In 1989, Thomas G. Paterson, a Professor of History at the University of Connecticut, Storrs, put together the first major reassessment of JFK’s foreign policies. It was a collection of essays on everything from the covert war against Fidel Castro to the Peace Corps.
The essay on the Peace Corps is entitled “Passing the Torch and Lighting Fires: The Peace Corps.” It was written by Gary May, then and now, a Professor of History at …the University of Delaware. The essay is based mostly on a series of interviews he had with Ethiopian PCVs in the 1980s.
Reading that essay on the Peace Corps–the 11th and final chapter of the book entitled Kennedy’s Quest For Victory: American Foreign Policy, 1961-63, published by Oxford Press– it is striking how negative, harsh, and also realistic we were twenty plus years after our tour. Well, as reported by Gary May and based on a dozen or so RPCV interviews, and the reports on the Ethiopia Peace Corps project written by Meridan Bennett and Maureen Carroll (Philippines 1961-63) of the agency’s Evaluation Division.
It appears that Dr. May focused his whole article–and assessment of Kennedy’s Peace Corps–mainly on these interviews with Ethiopian Peace Corps Volunteers and a handful of HQ staff.
May begins his essay with the Ethie One Volunteers meeting Kennedy on the White House Lawn on August 9, 1962.
“Shortly past 4 o’clock the President appeared, accompanied by Harris Wofford, former presidential assistant for civil rights and recently appointed Peace Corps Director for Ethiopia.”
There were other Trainees that day on the lawn of the White House. Kennedy acknowledged those going to Nepal, Turkey, British Honduras, Ecuador, Venezuela, and Cyprus. And the 307 secondary school teachers for Ethiopia, he said. “Perhaps those of you going to Ethiopia could hold up their hands.”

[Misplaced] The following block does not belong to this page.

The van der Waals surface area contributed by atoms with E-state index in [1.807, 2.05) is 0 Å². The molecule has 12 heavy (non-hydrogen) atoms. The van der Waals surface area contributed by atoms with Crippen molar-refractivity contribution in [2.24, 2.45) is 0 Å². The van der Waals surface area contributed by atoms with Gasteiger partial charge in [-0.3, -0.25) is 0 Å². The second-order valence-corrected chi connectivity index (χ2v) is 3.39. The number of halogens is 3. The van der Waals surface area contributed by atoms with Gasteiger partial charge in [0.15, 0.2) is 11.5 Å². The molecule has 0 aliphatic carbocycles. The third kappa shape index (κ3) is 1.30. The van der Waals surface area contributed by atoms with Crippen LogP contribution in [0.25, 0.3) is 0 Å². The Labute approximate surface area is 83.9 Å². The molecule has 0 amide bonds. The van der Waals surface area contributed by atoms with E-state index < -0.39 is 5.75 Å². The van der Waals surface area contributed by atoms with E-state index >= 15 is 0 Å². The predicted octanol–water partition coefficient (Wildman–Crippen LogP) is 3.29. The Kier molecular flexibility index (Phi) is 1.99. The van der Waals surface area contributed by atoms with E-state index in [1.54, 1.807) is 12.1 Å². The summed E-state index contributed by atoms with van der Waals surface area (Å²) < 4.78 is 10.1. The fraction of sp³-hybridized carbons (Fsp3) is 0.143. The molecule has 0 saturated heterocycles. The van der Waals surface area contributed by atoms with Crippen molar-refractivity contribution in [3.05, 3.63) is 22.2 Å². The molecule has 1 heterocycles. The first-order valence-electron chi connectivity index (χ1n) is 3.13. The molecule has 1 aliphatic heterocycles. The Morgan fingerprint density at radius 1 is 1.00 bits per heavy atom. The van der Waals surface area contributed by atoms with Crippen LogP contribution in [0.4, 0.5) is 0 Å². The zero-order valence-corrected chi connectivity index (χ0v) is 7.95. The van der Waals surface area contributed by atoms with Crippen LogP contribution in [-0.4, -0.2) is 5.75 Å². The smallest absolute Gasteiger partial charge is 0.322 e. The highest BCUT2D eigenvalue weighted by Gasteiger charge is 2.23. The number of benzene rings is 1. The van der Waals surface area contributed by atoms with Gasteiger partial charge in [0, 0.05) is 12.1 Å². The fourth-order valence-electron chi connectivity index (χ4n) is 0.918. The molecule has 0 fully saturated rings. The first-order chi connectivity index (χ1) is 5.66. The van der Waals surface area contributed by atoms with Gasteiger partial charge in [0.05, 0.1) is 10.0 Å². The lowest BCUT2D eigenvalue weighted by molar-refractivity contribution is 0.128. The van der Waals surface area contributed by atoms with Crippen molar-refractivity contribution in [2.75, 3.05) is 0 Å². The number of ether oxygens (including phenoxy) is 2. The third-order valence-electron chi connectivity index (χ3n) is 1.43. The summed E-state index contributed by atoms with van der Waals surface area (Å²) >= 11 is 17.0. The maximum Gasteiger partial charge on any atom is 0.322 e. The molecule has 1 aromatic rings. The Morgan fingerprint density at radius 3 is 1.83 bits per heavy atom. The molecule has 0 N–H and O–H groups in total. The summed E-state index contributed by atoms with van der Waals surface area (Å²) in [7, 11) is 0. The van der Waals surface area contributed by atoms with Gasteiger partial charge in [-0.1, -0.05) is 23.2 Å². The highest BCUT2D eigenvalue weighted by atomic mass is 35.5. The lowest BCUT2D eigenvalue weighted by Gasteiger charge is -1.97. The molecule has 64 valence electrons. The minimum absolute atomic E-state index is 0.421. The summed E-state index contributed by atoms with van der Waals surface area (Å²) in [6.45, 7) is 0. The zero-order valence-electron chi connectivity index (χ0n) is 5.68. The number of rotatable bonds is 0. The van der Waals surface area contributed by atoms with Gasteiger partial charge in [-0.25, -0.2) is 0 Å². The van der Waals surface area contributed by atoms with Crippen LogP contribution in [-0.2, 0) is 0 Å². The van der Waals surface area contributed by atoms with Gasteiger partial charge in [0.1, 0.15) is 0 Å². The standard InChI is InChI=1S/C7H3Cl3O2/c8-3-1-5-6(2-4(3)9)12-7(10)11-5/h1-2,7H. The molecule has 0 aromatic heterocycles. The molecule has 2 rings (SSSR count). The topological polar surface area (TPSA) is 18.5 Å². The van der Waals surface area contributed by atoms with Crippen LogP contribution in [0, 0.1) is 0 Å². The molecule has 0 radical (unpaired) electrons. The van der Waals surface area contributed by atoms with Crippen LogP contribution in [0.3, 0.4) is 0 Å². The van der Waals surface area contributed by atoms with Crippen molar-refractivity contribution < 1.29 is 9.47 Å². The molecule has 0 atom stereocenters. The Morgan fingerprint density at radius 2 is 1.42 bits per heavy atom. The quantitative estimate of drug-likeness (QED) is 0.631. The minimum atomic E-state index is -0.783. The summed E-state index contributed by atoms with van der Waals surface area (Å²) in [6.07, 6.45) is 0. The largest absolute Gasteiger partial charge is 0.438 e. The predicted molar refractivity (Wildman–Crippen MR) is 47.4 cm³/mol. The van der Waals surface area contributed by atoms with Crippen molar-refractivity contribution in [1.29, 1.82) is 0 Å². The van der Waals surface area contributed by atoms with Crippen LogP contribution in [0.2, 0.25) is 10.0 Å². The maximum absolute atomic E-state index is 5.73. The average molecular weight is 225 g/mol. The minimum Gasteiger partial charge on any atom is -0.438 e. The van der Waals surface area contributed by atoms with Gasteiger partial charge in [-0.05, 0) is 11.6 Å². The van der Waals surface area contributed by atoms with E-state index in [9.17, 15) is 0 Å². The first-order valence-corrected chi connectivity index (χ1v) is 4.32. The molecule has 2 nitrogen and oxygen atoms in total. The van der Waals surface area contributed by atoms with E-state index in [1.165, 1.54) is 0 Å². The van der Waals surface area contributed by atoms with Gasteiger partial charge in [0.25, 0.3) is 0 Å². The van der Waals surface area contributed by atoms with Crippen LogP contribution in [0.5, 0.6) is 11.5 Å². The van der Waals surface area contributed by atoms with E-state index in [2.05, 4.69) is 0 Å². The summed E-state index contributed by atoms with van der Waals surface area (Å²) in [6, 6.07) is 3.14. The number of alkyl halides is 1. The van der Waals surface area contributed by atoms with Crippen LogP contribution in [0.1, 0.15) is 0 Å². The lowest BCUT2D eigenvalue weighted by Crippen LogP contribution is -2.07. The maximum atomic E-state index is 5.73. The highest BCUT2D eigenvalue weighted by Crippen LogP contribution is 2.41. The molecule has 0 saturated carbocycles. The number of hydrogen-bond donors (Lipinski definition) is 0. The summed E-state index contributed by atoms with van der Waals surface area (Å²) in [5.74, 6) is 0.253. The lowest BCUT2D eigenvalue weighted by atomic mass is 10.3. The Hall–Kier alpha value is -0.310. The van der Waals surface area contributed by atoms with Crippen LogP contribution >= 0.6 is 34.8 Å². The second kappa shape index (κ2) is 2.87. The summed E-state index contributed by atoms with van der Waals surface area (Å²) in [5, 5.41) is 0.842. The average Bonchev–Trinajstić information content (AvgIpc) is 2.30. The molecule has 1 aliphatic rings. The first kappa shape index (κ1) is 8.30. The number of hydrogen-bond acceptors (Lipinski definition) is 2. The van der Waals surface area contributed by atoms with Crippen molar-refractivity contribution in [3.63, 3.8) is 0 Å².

May writes next, “For most, seeing the President was a ‘real highlight’ of the training period. However, Linda Bergthold, (Ethiopia) remembers, “underneath Kennedy’s words you could feel this wry, sarcastic, sardonic, cynical thing. I felt he thought, ‘What the hell, why not?’ Send those people out. What’s the worse they can do.'” (May interviewed Linda on August 25, 1982.)
“Bergthold had correctly sensed Kennedy’s ambivalence about the Peace Corps,” May goes onto write. In May’s view, “he [Kennedy] was reluctant to embrace the idea and eventually established the Peace Corps only after the public demanded it.”
Next, he quotes Harris Wofford, “Kennedy thought the Peace Corps was good public relations and very American. But I don’t think he saw any central role for it,”[in the conduct of American foreign policy.] (Interview with Wofford, September 3,1987.)
TIME Magazine, on the other hand, named the Peace Corps in 1961, “the greatest single success the Kennedy administration had produced.” In 1963 TIME would put Shriver and Peace Corps Volunteers on the cover of its magazine with the caption, “A U.S. Ideal Abroad.”